Darkroom Tour

Russel Kwan

Click here for Russel Kwan and Wendy Kwan Black and White Fine Art Photography Home Page

When I was a lot younger, I wished I could see some real-world darkrooms to see how they were designed, and to see what their owners found useful.   In that spirit, here's a little tour of our darkroom.  I made these pictures without tidying the place up, so you can see an operational darkroom.

First of all, some of the gear you'll see here is not absolutely necessary for the production of fine prints.  Some gear simply makes the process more efficient, a feature I have come to value given the inherent inefficiency of our processes.

Our darkroom is a windowless, purpose-built 9’x13’ room at our studio, sealed by a light-tight deadbolted steel door.  It is designed for one person to work both comfortably and efficiently.  One long side of the room is almost entirely sink, called the “wet side”.  The other side of the room has counters and the enlarger setup, called the “dry side”. The room is ventilated with an negative-pressure system that sucks unpleasant sink smells away from the worker.

Above is the view into the room from the doorway.  I couldn’t fit the whole room into the viewfinder of my digi-point-and-shoot (damn those undersized sensors!), but you can get a good idea of the layout.  To the left is the dry side, and to the right is the wet side.

Above, the enlarger dominates the dry side. 

A:  We use a Beseler 45V-XL fitted with a Universal Colourhead.  The head is computer controlled for colour lamp output – and the lamps are RGB, which work particularly well for black & white printing.  The control module is on the counter just to the right of the enlarger.  The enlarger also has a power stabilizer module, which is just a black box sorta visible behind the enlarger on the lower shelf.  The whole thing is massive, and weighs about 100 lbs – my neighbor, a master woodworker, designed and built the reinforced cabinet that supports the rig.

B:  On the wall are the negative carriers for the formats we shoot:  X-Pan panoramic, 6x4.5cm, 6x7cm, 35mm and 4x5inch.

C:  Photo paper is stored in paper safes in these drawers.

D:  4-blade 11x14 easel, with Peak focus finder and Zig-Align.  The 4-blade easel makes it easy to create arbitrary sized borders.  The Peak focus finder works right into the corners of the projected image, making it easy to reconfirm enlarger alignment and focus anywhere on the image.  The Zig-Align is an amazing piece of gear that uses mirror-based repeating reflections to accurately and efficiently align the negative, lens and paper stages of the enlarger.  The easel rests on a sheet of 6mm glass, which in turn rests on an Ease-Align, another ingenious device from Bill Ziegler that makes aligning the paper stage to the other stages very fast.  With this setup, there is absolutely no excuse for not having the enlarger perfectly aligned!

Above, the sink dominates the wet side.

A:  The custom-made stainless-steel sink is 33 inches x 12.5 feet.  I’ve concluded that ya can’t have too much sink, because I’ve wished for a couple of more feet on more than one occasion… There is lots of storage under the sink for chemistry, trays, and bits and pieces. We keep everything in plastic Rubbermaid containers to limit accidents.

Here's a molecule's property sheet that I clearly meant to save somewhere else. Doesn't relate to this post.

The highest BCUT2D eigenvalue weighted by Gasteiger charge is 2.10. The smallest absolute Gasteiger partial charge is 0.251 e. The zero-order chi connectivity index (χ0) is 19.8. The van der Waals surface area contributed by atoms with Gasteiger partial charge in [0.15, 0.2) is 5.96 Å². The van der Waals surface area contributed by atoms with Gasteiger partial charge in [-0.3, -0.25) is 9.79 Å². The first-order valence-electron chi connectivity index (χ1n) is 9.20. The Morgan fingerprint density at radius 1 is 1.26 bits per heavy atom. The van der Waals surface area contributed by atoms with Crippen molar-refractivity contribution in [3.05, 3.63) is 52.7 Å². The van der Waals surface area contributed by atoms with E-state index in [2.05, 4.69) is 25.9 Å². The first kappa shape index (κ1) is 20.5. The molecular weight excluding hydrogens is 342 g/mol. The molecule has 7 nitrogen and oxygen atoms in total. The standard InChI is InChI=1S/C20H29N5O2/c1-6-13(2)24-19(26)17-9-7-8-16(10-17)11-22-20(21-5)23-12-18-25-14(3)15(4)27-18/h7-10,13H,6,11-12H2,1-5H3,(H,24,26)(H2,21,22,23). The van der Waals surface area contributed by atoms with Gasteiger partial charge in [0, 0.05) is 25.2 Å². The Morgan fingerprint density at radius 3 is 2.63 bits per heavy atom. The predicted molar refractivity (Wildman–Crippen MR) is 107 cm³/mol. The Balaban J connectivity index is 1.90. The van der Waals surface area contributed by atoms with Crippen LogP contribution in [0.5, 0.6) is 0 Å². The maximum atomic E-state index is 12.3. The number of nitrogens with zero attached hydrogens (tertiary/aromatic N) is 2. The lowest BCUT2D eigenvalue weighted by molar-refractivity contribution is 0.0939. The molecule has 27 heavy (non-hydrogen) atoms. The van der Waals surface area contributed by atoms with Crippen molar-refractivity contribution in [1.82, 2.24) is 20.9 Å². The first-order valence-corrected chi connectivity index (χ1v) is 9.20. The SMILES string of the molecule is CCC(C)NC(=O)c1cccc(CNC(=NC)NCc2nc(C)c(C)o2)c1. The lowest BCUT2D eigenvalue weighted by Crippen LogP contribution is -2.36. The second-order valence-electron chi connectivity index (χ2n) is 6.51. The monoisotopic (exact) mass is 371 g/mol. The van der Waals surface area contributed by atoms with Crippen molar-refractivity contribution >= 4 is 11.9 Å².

B:  Inglis CrossJet 16x20 archival print washer.  Alistair Inglis handmakes these beauties right here in Vancouver.  The washer works magically.

C:  Hass Manufacturing water temperature controller.  Just set the temperature you want, and the controller delivers it.  It’s perfect for maintaining correct temp when washing prints for an hour, as well as delivering tempered water for chemistry mixing.

D:  Main duct for the ventilation system.  Air is sucked into those grilles, moving smells away from the operator’s face.  There are 4 digital timers stuck to the duct – you never can have too many timers!

E:  Safelight.  We use Ilford-spec OC amber filters.

F:  Basic water supply.  We’ve got all our hoses on brass quick-release fittings.  All of the water in the darkroom is charcoal and 1 micron particle filtered.  There’s quite a bit of iron in our water, and without the filtering, distressing spots sometimes appear on prints during toning.

G:  Print drying screens for drying fiber prints.  We homemade these from canvas stretchers cheaply available at art supply stores and nylon bug screen from Home Depot.

H:  Drying line for RC work prints.

Above, the remainder of the dry side.

A:  The other safelight.

B:  HEPA air cleaner.  Dust is the enemy.

C:  Fresh air intake.  Because the ventilation system sucks air out of the room, air has to come back in somehow.  There’s a filter behind that grille – dust is the enemy.

Below ‘D’:  anti-static ionized air blower – cheaply available on eBay from the electronics industry – dust is the enemy. 

Right of ‘D’: anti-static ion generator for compressed air – dust is the enemy.

E:  Air compressor – dust is the enemy.

F:  Contact-printed step tablet contrast charts for all of the papers we use – these charts are useful as a reference when adjusting print contrast.  See Ctein’s book “Post Exposure” to see how to do this!

G: More storage. Ya can't have enough storage.

Not Shown:  Our Photo-Therm film processor, and our finishing area – these will be future soapbox topics… stay tuned!


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